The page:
In a zero-day attack, attackers have compromised Bitcoin ATMs manufactured by General Bytes. The ATM’s software was hacked so as to transfer funds to the hackers’ wallets instead.
There’s still no information in regard to the amount that was stolen or the number of hit ATMs. General Bytes has since patched the fix, while warning operators to urgently update the software.
According to General Bytes’ security team, the attackers gained access to the company’s Crypto Application Server. From there, they managed to create a new admin user and modify the ATMs’ settings. General Bytes claims that several audits have been conducted since 2020, with none of them identifying the vulnerability which lead to the hack.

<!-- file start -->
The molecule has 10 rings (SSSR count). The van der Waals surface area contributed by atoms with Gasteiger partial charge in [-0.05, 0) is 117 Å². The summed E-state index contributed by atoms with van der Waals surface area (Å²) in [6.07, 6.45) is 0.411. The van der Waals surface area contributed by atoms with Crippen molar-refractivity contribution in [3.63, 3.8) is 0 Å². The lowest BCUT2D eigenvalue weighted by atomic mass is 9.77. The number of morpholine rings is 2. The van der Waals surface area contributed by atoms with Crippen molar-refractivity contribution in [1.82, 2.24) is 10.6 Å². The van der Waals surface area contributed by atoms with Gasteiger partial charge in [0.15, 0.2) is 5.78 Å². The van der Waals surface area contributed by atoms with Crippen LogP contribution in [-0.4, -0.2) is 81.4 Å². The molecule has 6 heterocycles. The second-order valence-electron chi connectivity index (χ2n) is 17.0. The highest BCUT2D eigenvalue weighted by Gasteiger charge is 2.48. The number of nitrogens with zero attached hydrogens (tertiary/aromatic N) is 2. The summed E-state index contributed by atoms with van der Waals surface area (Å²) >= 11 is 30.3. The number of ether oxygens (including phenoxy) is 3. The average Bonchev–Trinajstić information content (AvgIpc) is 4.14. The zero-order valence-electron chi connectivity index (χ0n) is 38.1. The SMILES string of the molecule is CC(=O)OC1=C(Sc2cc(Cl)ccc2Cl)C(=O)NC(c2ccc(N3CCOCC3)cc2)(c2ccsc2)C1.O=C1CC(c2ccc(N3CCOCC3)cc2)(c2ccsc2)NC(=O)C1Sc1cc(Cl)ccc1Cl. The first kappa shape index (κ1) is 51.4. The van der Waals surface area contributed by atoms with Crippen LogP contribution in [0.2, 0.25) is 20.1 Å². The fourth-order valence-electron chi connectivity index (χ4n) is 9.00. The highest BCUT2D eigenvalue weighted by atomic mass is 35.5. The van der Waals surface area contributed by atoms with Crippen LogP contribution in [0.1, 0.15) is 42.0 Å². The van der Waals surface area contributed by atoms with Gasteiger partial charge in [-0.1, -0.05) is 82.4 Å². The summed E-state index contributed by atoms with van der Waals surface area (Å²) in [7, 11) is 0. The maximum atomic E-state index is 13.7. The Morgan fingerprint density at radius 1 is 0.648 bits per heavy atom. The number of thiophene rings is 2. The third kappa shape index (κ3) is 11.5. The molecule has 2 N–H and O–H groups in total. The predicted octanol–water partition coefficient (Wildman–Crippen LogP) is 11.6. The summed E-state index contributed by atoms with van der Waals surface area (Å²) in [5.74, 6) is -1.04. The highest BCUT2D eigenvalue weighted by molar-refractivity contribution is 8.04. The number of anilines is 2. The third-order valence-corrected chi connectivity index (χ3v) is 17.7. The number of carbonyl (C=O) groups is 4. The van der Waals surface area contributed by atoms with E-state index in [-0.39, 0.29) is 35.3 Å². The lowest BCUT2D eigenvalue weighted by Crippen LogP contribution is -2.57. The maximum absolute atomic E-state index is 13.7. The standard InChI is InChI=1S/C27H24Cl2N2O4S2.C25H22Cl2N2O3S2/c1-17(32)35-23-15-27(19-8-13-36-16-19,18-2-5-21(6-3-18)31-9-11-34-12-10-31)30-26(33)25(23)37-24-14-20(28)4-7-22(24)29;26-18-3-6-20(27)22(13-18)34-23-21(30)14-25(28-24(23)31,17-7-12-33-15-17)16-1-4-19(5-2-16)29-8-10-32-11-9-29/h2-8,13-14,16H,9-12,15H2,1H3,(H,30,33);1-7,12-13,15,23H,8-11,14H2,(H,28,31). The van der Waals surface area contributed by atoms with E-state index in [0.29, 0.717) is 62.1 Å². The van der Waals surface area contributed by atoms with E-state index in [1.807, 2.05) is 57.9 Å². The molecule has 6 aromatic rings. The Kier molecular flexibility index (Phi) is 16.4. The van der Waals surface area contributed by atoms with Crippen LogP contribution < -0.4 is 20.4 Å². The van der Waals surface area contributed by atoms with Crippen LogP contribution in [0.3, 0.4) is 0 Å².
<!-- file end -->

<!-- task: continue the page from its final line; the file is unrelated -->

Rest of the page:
General Bytes owns and operates 8827 Bitcoin ATMs, found in more than 120 countries. Hopefully, only a small portion of their overall amount was exploited.